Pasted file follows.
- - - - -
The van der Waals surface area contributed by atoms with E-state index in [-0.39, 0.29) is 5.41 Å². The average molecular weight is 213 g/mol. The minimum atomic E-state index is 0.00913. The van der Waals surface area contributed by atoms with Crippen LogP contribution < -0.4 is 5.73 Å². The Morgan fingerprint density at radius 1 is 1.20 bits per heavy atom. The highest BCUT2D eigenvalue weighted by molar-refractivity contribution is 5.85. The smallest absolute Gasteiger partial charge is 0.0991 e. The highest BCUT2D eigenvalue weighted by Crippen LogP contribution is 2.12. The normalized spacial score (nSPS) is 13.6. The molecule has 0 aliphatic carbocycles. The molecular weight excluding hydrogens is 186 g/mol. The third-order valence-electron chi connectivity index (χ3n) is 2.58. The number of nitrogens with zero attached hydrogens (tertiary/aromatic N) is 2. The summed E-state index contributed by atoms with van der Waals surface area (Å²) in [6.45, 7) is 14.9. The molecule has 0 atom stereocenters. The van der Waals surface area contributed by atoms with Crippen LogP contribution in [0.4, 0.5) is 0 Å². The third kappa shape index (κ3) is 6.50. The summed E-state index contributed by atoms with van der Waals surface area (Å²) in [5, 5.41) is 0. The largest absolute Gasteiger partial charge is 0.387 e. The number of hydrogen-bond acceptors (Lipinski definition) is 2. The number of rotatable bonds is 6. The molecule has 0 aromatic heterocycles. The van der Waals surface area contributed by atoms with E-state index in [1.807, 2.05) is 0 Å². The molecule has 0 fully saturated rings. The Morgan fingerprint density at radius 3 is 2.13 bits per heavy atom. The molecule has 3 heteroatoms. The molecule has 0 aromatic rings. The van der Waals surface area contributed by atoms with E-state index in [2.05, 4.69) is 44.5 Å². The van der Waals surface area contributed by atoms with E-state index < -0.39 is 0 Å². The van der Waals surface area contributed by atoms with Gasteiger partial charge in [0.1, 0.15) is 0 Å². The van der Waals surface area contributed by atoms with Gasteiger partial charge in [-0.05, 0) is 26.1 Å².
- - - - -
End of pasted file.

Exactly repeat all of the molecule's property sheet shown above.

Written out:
The van der Waals surface area contributed by atoms with E-state index in [-0.39, 0.29) is 5.41 Å². The average molecular weight is 213 g/mol. The minimum atomic E-state index is 0.00913. The van der Waals surface area contributed by atoms with Crippen LogP contribution < -0.4 is 5.73 Å². The Morgan fingerprint density at radius 1 is 1.20 bits per heavy atom. The highest BCUT2D eigenvalue weighted by molar-refractivity contribution is 5.85. The smallest absolute Gasteiger partial charge is 0.0991 e. The highest BCUT2D eigenvalue weighted by Crippen LogP contribution is 2.12. The normalized spacial score (nSPS) is 13.6. The molecule has 0 aliphatic carbocycles. The molecular weight excluding hydrogens is 186 g/mol. The third-order valence-electron chi connectivity index (χ3n) is 2.58. The number of nitrogens with zero attached hydrogens (tertiary/aromatic N) is 2. The summed E-state index contributed by atoms with van der Waals surface area (Å²) in [6.45, 7) is 14.9. The molecule has 0 atom stereocenters. The van der Waals surface area contributed by atoms with Crippen LogP contribution in [0.4, 0.5) is 0 Å². The third kappa shape index (κ3) is 6.50. The summed E-state index contributed by atoms with van der Waals surface area (Å²) in [5, 5.41) is 0. The largest absolute Gasteiger partial charge is 0.387 e. The number of hydrogen-bond acceptors (Lipinski definition) is 2. The number of rotatable bonds is 6. The molecule has 0 aromatic heterocycles. The van der Waals surface area contributed by atoms with E-state index in [1.807, 2.05) is 0 Å². The molecule has 0 fully saturated rings. The Morgan fingerprint density at radius 3 is 2.13 bits per heavy atom. The molecule has 3 heteroatoms. The molecule has 0 aromatic rings. The van der Waals surface area contributed by atoms with E-state index in [2.05, 4.69) is 44.5 Å². The van der Waals surface area contributed by atoms with E-state index < -0.39 is 0 Å². The van der Waals surface area contributed by atoms with Gasteiger partial charge in [0.1, 0.15) is 0 Å². The van der Waals surface area contributed by atoms with Gasteiger partial charge in [-0.05, 0) is 26.1 Å².